ZTE Communications ›› 2019, Vol. 17 ›› Issue (2): 2-9.DOI: 10.12142/ZTECOM.201902002

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A Framework for Active Learning of Beam Alignment in Vehicular Millimeter Wave Communications by Onboard Sensors

Z?chmann Erich   

  1. Christian Doppler Laboratory for Dependable Wireless Connectivity for the Society in Motion, Institute of Telecommunications, TU Wien, 1040 Vienna, Austria
  • Received:2019-04-10 Online:2019-06-11 Published:2019-11-14
  • About author:Erich Z?chmann (ezoechma@gmail.com) received all his degrees (B.Sc., Dipl.-Ing, Dr.techn) in electrical engineering from TU Wien, Austria. From 2013 to 2015, he was a project assistant at the Institute of Telecommunications where he co-developed the Vienna LTE-A uplink link level simulator and conducted research on physical layer signal processing for 4G mobile communication systems. From 2015 to 2018 he was involved in experimental characterization and modelling of millimeter wave propagation. From November 2017 until February 2018, he was a visiting scholar at the University of Texas at Austin, USA. Besides wireless propagation, his research interests include physical layer signal processing, array signal processing, compressed sensing, and convex optimization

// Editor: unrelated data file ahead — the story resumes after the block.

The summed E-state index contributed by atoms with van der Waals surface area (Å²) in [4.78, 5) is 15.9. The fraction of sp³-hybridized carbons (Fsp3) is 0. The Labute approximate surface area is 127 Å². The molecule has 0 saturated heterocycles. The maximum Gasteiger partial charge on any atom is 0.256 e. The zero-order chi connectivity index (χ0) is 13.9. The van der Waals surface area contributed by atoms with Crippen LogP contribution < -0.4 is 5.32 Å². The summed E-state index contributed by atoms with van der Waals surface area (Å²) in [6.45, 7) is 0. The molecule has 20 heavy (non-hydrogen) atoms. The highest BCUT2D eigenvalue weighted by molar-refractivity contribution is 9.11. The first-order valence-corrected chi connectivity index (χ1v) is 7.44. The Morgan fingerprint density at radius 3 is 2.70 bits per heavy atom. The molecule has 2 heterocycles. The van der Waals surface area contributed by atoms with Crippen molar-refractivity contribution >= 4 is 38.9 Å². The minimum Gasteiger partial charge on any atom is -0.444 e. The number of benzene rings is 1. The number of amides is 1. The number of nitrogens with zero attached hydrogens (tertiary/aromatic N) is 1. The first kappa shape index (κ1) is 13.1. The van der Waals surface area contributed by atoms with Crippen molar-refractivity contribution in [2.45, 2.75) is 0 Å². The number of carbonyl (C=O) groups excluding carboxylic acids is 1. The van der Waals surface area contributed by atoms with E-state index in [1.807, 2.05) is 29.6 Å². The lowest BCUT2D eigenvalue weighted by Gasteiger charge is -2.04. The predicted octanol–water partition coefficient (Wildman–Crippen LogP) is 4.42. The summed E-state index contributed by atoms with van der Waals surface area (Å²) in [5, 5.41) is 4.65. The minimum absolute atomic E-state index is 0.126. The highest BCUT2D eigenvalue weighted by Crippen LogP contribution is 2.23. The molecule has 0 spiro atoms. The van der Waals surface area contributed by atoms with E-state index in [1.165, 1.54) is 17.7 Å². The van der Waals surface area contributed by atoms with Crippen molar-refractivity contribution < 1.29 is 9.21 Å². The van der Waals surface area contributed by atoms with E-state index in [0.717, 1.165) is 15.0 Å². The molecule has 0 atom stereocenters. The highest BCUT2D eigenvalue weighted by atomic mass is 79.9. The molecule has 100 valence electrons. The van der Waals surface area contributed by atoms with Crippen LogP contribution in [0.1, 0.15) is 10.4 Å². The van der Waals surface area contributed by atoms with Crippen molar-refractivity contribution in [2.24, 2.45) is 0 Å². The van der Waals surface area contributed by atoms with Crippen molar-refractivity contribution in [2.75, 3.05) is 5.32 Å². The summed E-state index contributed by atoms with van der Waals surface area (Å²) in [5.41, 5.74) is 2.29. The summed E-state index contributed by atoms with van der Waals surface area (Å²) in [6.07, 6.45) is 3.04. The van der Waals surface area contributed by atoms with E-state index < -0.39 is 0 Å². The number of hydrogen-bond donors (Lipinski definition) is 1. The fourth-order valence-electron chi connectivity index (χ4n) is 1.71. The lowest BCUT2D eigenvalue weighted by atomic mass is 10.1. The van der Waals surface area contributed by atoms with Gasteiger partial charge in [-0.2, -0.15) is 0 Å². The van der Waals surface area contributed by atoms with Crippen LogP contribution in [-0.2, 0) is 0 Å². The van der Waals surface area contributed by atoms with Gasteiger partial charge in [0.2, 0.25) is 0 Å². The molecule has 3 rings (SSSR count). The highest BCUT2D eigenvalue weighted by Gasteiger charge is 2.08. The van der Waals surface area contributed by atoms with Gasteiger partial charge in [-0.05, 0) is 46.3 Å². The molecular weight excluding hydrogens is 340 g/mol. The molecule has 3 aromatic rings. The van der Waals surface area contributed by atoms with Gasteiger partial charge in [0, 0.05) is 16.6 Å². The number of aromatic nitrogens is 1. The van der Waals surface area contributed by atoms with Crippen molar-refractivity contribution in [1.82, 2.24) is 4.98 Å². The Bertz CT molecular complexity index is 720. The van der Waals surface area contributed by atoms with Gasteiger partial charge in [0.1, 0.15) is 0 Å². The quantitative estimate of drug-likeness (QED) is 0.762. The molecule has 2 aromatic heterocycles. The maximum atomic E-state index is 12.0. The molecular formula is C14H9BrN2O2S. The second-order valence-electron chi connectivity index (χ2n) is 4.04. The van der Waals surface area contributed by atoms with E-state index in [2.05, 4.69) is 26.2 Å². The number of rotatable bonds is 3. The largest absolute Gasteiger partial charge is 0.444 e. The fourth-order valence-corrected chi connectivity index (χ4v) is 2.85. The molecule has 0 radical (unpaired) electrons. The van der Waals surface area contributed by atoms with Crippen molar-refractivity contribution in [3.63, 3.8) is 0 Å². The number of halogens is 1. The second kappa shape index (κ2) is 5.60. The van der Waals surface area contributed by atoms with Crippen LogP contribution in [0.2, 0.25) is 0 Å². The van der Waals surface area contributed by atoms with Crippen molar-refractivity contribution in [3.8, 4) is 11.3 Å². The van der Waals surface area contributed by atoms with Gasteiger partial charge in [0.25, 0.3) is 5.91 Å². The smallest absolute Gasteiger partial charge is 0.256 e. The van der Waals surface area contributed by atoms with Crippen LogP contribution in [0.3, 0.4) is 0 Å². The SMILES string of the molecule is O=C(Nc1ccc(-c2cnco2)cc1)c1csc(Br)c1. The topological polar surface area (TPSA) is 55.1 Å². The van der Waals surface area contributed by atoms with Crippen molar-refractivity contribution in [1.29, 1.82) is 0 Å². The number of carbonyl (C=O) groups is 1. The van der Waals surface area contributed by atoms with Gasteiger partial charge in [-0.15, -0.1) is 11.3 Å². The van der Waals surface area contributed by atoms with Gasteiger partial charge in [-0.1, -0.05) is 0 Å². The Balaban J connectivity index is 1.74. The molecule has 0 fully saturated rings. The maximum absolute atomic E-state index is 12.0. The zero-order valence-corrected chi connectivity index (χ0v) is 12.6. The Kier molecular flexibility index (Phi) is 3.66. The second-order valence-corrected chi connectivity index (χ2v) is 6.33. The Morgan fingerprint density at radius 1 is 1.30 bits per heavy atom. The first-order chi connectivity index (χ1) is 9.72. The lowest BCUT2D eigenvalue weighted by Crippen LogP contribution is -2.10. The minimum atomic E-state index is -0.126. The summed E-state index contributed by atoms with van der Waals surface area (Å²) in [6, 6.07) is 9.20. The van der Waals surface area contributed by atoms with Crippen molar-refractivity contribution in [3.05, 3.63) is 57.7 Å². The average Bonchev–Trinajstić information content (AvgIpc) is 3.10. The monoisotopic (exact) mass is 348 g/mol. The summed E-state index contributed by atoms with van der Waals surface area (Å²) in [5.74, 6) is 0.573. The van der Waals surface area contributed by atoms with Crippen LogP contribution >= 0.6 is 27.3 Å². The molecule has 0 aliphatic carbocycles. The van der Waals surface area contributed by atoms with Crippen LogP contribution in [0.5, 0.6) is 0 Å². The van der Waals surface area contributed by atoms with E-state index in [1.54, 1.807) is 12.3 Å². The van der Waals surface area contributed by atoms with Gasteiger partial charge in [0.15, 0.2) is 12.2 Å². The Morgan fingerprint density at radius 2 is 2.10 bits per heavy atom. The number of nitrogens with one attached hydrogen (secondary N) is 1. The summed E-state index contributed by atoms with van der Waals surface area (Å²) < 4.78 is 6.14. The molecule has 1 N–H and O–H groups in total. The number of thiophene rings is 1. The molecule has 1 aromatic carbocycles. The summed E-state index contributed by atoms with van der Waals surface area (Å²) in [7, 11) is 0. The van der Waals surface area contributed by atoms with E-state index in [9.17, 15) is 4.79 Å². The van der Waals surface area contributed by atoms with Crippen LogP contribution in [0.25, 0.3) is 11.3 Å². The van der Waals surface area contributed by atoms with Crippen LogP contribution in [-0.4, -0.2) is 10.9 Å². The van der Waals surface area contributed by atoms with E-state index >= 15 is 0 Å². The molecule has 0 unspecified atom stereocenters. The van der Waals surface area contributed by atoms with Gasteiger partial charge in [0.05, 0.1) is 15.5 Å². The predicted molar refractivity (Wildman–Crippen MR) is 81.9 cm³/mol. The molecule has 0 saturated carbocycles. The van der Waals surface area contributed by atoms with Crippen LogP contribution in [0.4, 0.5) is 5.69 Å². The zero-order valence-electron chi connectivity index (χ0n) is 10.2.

• Supported by:
    The work is supported by the Austrian Federal Ministry for Digital and Economic Affairs


Estimating time-selective millimeter wave wireless channels and then deriving the optimum beam alignment for directional antennas is a challenging task. To solve this problem, one can focus on tracking the strongest multipath components (MPCs). Aligning antenna beams with the tracked MPCs increases the channel coherence time by several orders of magnitude. This contribution suggests tracking the MPCs geometrically. The derived geometric tracker is based on algorithms known as Doppler bearing tracking. A recent work on geometric-polar tracking is reformulated into an efficient recursive version. If the relative position of the MPCs is known, all other sensors on board a vehicle, e.g., lidar, radar, and camera, will perform active learning based on their own observed data. By learning the relationship between sensor data and MPCs, onboard sensors can participate in channel tracking. Joint tracking of many integrated sensors will increase the reliability of MPC tracking.

Key words: adaptive filters, autonomous vehicles, directive antennas, doppler measurement, intelligent vehicles, machine learning, millimeter wave communication